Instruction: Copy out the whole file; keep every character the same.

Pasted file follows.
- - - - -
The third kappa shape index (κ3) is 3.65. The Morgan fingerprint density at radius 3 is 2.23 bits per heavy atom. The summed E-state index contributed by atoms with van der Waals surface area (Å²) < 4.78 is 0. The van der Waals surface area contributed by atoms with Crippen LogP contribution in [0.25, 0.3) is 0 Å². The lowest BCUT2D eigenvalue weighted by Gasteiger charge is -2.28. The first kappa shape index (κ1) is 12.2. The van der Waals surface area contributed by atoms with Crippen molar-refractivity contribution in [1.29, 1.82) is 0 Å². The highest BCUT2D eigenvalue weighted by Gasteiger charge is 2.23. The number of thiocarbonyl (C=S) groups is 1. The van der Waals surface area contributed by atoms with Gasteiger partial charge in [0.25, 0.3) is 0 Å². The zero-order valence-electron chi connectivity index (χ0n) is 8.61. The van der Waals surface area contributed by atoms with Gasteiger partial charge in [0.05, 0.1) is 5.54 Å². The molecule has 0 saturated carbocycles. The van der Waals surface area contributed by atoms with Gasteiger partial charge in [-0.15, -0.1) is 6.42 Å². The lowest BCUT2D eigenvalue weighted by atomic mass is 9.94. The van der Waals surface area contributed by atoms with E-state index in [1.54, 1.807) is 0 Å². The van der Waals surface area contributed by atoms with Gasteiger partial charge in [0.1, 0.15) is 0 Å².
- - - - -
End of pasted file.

The third kappa shape index (κ3) is 3.65. The Morgan fingerprint density at radius 3 is 2.23 bits per heavy atom. The summed E-state index contributed by atoms with van der Waals surface area (Å²) < 4.78 is 0. The van der Waals surface area contributed by atoms with Crippen LogP contribution in [0.25, 0.3) is 0 Å². The lowest BCUT2D eigenvalue weighted by Gasteiger charge is -2.28. The first kappa shape index (κ1) is 12.2. The van der Waals surface area contributed by atoms with Crippen molar-refractivity contribution in [1.29, 1.82) is 0 Å². The highest BCUT2D eigenvalue weighted by Gasteiger charge is 2.23. The number of thiocarbonyl (C=S) groups is 1. The van der Waals surface area contributed by atoms with Gasteiger partial charge in [0.25, 0.3) is 0 Å². The zero-order valence-electron chi connectivity index (χ0n) is 8.61. The van der Waals surface area contributed by atoms with Gasteiger partial charge in [0.05, 0.1) is 5.54 Å². The molecule has 0 saturated carbocycles. The van der Waals surface area contributed by atoms with Gasteiger partial charge in [-0.15, -0.1) is 6.42 Å². The lowest BCUT2D eigenvalue weighted by atomic mass is 9.94. The van der Waals surface area contributed by atoms with E-state index in [1.54, 1.807) is 0 Å². The van der Waals surface area contributed by atoms with Gasteiger partial charge in [0.1, 0.15) is 0 Å².